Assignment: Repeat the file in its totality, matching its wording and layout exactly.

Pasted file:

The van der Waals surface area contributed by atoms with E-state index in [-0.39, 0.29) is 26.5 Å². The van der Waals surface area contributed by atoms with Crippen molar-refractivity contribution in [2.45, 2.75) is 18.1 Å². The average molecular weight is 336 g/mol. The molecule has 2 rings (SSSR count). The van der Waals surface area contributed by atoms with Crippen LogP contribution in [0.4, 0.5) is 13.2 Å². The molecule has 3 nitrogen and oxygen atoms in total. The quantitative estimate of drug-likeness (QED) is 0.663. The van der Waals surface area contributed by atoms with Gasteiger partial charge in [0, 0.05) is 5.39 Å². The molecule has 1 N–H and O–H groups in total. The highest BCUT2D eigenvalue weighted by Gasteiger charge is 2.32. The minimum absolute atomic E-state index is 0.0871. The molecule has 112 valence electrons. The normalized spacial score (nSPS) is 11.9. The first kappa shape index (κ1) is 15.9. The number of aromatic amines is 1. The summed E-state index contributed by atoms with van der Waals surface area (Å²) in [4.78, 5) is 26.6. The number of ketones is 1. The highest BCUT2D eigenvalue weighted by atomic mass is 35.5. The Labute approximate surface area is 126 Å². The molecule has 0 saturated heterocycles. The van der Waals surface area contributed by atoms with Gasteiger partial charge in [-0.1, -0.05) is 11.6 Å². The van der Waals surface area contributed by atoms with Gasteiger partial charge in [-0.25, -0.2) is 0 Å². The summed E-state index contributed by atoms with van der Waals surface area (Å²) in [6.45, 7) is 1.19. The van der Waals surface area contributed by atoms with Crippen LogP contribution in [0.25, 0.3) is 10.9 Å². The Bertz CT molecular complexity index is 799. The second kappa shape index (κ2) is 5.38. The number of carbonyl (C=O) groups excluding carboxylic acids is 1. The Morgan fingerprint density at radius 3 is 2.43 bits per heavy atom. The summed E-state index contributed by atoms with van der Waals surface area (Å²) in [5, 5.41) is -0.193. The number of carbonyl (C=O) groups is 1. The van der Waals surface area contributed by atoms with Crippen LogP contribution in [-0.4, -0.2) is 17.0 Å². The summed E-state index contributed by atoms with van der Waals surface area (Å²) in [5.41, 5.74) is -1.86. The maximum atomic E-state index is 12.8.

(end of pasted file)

The van der Waals surface area contributed by atoms with E-state index in [-0.39, 0.29) is 26.5 Å². The van der Waals surface area contributed by atoms with Crippen molar-refractivity contribution in [2.45, 2.75) is 18.1 Å². The average molecular weight is 336 g/mol. The molecule has 2 rings (SSSR count). The van der Waals surface area contributed by atoms with Crippen LogP contribution in [0.4, 0.5) is 13.2 Å². The molecule has 3 nitrogen and oxygen atoms in total. The quantitative estimate of drug-likeness (QED) is 0.663. The van der Waals surface area contributed by atoms with Gasteiger partial charge in [0, 0.05) is 5.39 Å². The molecule has 1 N–H and O–H groups in total. The highest BCUT2D eigenvalue weighted by Gasteiger charge is 2.32. The minimum absolute atomic E-state index is 0.0871. The molecule has 112 valence electrons. The normalized spacial score (nSPS) is 11.9. The first kappa shape index (κ1) is 15.9. The number of aromatic amines is 1. The summed E-state index contributed by atoms with van der Waals surface area (Å²) in [4.78, 5) is 26.6. The number of ketones is 1. The highest BCUT2D eigenvalue weighted by atomic mass is 35.5. The Labute approximate surface area is 126 Å². The molecule has 0 saturated heterocycles. The van der Waals surface area contributed by atoms with Gasteiger partial charge in [-0.1, -0.05) is 11.6 Å². The van der Waals surface area contributed by atoms with Gasteiger partial charge in [-0.25, -0.2) is 0 Å². The summed E-state index contributed by atoms with van der Waals surface area (Å²) in [6.45, 7) is 1.19. The van der Waals surface area contributed by atoms with Crippen LogP contribution in [0.25, 0.3) is 10.9 Å². The Bertz CT molecular complexity index is 799. The second kappa shape index (κ2) is 5.38. The number of carbonyl (C=O) groups excluding carboxylic acids is 1. The Morgan fingerprint density at radius 3 is 2.43 bits per heavy atom. The summed E-state index contributed by atoms with van der Waals surface area (Å²) in [5, 5.41) is -0.193. The number of carbonyl (C=O) groups is 1. The van der Waals surface area contributed by atoms with Crippen LogP contribution in [-0.4, -0.2) is 17.0 Å². The summed E-state index contributed by atoms with van der Waals surface area (Å²) in [5.41, 5.74) is -1.86. The maximum atomic E-state index is 12.8.